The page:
Who was Eusapia Palladino and what did she see?
In 1908, the Society for Psychical Research (SPR) appointed a committee of three to examine Palladino in Naples. The committee comprised Mr. Hereward Carrington, investigator for the American Society for Psychical Research and an amateur conjuror; Mr. W. W. Baggally, also an investigator and amateur conjuror of much experience; and the Hon. Everard Feilding, who had had an extensive training as investigator and “a fairly complete education at the hands of fraudulent mediums.”
Three adjoining rooms on the fifth floor of the Hotel Victoria were rented. The middle room where Feilding slept was used in the evening for the séances. In the corner of the room was a séance cabinet created by a pair of black curtains to form an enclosed area that contained a small round table with several musical instruments. In front of the curtains was placed a wooden table.
During the séances, Palladino would sit at this table with her back to the curtains. The investigators sat on either side of her, holding her hand and placing a foot on her foot. Guest visitors also attended some of the séances; the Feilding report mentions that Professor Bottazzi and Professor Galeotti were present at the fourth séance, and a Mr. Ryan was present at the eighth séance.
Although the investigators did catch Palladino cheating, once, they were convinced Palladino produced genuine supernatural phenomena such as levitations of the table, movement of the curtains, movement of objects from behind the curtain and touches from hands. Regarding the first report by Carrington and Feilding, the American scientist and philosopher Charles Sanders Peirce wrote:
Eusapia Palladino has been proved to be a very clever prestigiateuse and cheat, and was visited by a Mr. Carrington… In point of fact he has often caught the Palladino creature in acts of fraud. Some of her performances, however, he cannot explain; and thereupon he urges the theory that these are supernatural, or, as he prefers it “supernormal.” Well, I know how it is that when a man has been long intensely exercised and over fatigued by an enigma, his common-sense will sometimes desert him; but it seems to me that the Palladino has simply been too clever for him… I think it more plausible that there are tricks that can deceive Mr. Carrington.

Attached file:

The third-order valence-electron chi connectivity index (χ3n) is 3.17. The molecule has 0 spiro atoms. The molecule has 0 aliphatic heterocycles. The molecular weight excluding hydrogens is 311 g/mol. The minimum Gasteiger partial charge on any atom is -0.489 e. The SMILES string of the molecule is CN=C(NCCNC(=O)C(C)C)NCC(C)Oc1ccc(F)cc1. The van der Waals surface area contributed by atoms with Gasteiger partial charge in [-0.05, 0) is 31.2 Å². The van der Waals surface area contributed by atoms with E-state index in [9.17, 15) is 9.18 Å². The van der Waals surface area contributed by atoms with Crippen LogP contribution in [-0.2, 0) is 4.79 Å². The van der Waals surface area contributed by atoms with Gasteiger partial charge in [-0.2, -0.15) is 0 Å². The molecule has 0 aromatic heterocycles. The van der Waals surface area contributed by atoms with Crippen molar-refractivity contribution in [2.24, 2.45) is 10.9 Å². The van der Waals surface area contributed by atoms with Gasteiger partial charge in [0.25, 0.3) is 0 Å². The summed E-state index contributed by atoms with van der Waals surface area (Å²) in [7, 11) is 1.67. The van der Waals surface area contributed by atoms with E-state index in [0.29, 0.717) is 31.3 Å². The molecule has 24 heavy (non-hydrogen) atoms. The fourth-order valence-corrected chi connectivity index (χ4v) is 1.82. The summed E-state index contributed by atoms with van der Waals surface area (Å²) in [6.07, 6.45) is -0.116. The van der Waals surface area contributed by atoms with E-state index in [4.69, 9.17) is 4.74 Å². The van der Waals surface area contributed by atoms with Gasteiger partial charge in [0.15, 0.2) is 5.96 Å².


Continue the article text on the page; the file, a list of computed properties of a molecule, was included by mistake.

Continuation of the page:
Frank Podmore in his book The Newer Spiritualism (1910) wrote a comprehensive critique of the Feilding report. Podmore said that the report provided insufficient information for crucial moments and the investigators representation of the witness accounts contained contradictions and inconsistencies as to who was holding Palladino’s feet and hands. Podmore found accounts among the investigators conflicted as to who they claimed to have observed the incident. Podmore wrote that the report “at almost every point leaves obvious loopholes for trickery.” During the séances the long black curtains were often intermixed with Palladino’s long black dress. Palladino told Professor Bottazzi the black curtains were “indispensable.” Researchers have suspected Palladino used the curtain to conceal her feet.
The psychologist C. E. M. Hansel criticized the Feilding report based on the conditions of the séances being susceptible to trickery. Hansel noted that they were performed in semi-dark conditions, held in the late night or early morning introducing the possibility of fatigue and the “investigators had a strong belief in the supernatural, hence they would be emotionally involved.”
In 1910, Everard Feilding returned to Naples, without Hereward Carrington and W. W. Baggally. Instead, he was accompanied by his friend, William S. Marriott, a magician of some distinction who had exposed psychic fraud in Pearson’s Magazine. His plan was to repeat the famous earlier 1908 Naple sittings with Palladino.
Unlike the 1908 sittings which had baffled the investigators, this time Feilding and Marriott detected her cheating, just as she had done in the US. Her deceptions were obvious. Palladino evaded control and was caught moving objects with her foot, shaking the curtain with her hands, moving the cabinet table with her elbow and touching the séance sitters. Milbourne Christopher wrote regarding the exposure “when one knows how a feat can be done and what to look for, only the most skillful performer can maintain the illusion in the face of such informed scrutiny.”
In 1992, Richard Wiseman analyzed the Feilding report of Palladino and argued that she employed a secret accomplice that could enter the room by a fake door panel positioned near the séance cabinet. Wiseman discovered this trick was already mentioned in a book from 1851, he also visited a carpenter and skilled magician who constructed a door within an hour with a false panel.
The accomplice was suspected to be her second husband, who insisted on bringing Palladino to the hotel where the séances took place. Paul Kurtzsuggested that Carrington could have been Palladino’s secret accomplice. Kurtz found it suspicious that he was raised as her manager after the séances in Naples. Carrington was also absent on the night of the last séance.
Massimo Polidoro and Gian Marco Rinaldi, both of whom analyzed the Feilding report, came to the conclusion that no secret accomplice was needed—as Palladino during the 1908 Naples séances could have produced the phenomena by using her foot.<